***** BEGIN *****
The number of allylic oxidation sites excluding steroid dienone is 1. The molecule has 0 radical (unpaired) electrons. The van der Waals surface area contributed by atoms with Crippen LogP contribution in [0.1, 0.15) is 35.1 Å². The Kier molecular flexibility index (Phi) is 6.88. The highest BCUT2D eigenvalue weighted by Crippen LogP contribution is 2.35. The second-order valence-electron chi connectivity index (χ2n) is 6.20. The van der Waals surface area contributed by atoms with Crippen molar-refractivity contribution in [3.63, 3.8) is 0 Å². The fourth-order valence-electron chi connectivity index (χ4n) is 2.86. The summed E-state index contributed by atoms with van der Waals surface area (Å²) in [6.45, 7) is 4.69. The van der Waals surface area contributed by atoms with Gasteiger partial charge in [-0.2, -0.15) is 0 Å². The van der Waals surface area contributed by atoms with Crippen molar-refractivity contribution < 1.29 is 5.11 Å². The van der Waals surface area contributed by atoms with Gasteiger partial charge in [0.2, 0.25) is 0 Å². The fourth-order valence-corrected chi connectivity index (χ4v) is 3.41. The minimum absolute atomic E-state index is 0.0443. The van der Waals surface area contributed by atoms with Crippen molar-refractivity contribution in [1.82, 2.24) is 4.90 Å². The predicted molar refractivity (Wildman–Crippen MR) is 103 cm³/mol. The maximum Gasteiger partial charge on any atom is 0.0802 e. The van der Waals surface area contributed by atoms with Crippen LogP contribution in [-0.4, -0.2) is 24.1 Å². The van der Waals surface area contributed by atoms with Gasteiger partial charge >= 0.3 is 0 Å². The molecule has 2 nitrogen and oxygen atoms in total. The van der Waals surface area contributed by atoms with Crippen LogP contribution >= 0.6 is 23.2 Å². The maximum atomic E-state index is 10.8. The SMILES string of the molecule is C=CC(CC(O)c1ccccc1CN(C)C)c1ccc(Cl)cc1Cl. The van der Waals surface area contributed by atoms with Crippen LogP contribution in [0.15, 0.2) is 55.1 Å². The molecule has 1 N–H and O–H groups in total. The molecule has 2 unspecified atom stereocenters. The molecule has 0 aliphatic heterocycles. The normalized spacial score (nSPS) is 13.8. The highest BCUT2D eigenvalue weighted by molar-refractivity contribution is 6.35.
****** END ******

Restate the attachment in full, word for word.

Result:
The number of allylic oxidation sites excluding steroid dienone is 1. The molecule has 0 radical (unpaired) electrons. The van der Waals surface area contributed by atoms with Crippen LogP contribution in [0.1, 0.15) is 35.1 Å². The Kier molecular flexibility index (Phi) is 6.88. The highest BCUT2D eigenvalue weighted by Crippen LogP contribution is 2.35. The second-order valence-electron chi connectivity index (χ2n) is 6.20. The van der Waals surface area contributed by atoms with Crippen molar-refractivity contribution in [3.63, 3.8) is 0 Å². The fourth-order valence-electron chi connectivity index (χ4n) is 2.86. The summed E-state index contributed by atoms with van der Waals surface area (Å²) in [6.45, 7) is 4.69. The van der Waals surface area contributed by atoms with Gasteiger partial charge in [-0.2, -0.15) is 0 Å². The van der Waals surface area contributed by atoms with Crippen molar-refractivity contribution < 1.29 is 5.11 Å². The van der Waals surface area contributed by atoms with Gasteiger partial charge in [0.2, 0.25) is 0 Å². The fourth-order valence-corrected chi connectivity index (χ4v) is 3.41. The minimum absolute atomic E-state index is 0.0443. The van der Waals surface area contributed by atoms with Crippen molar-refractivity contribution in [1.82, 2.24) is 4.90 Å². The predicted molar refractivity (Wildman–Crippen MR) is 103 cm³/mol. The maximum Gasteiger partial charge on any atom is 0.0802 e. The van der Waals surface area contributed by atoms with Crippen LogP contribution in [-0.4, -0.2) is 24.1 Å². The van der Waals surface area contributed by atoms with Gasteiger partial charge >= 0.3 is 0 Å². The molecule has 2 nitrogen and oxygen atoms in total. The van der Waals surface area contributed by atoms with Crippen LogP contribution >= 0.6 is 23.2 Å². The maximum atomic E-state index is 10.8. The SMILES string of the molecule is C=CC(CC(O)c1ccccc1CN(C)C)c1ccc(Cl)cc1Cl. The van der Waals surface area contributed by atoms with Crippen LogP contribution in [0.15, 0.2) is 55.1 Å². The molecule has 1 N–H and O–H groups in total. The molecule has 2 unspecified atom stereocenters. The molecule has 0 aliphatic heterocycles. The normalized spacial score (nSPS) is 13.8. The highest BCUT2D eigenvalue weighted by molar-refractivity contribution is 6.35.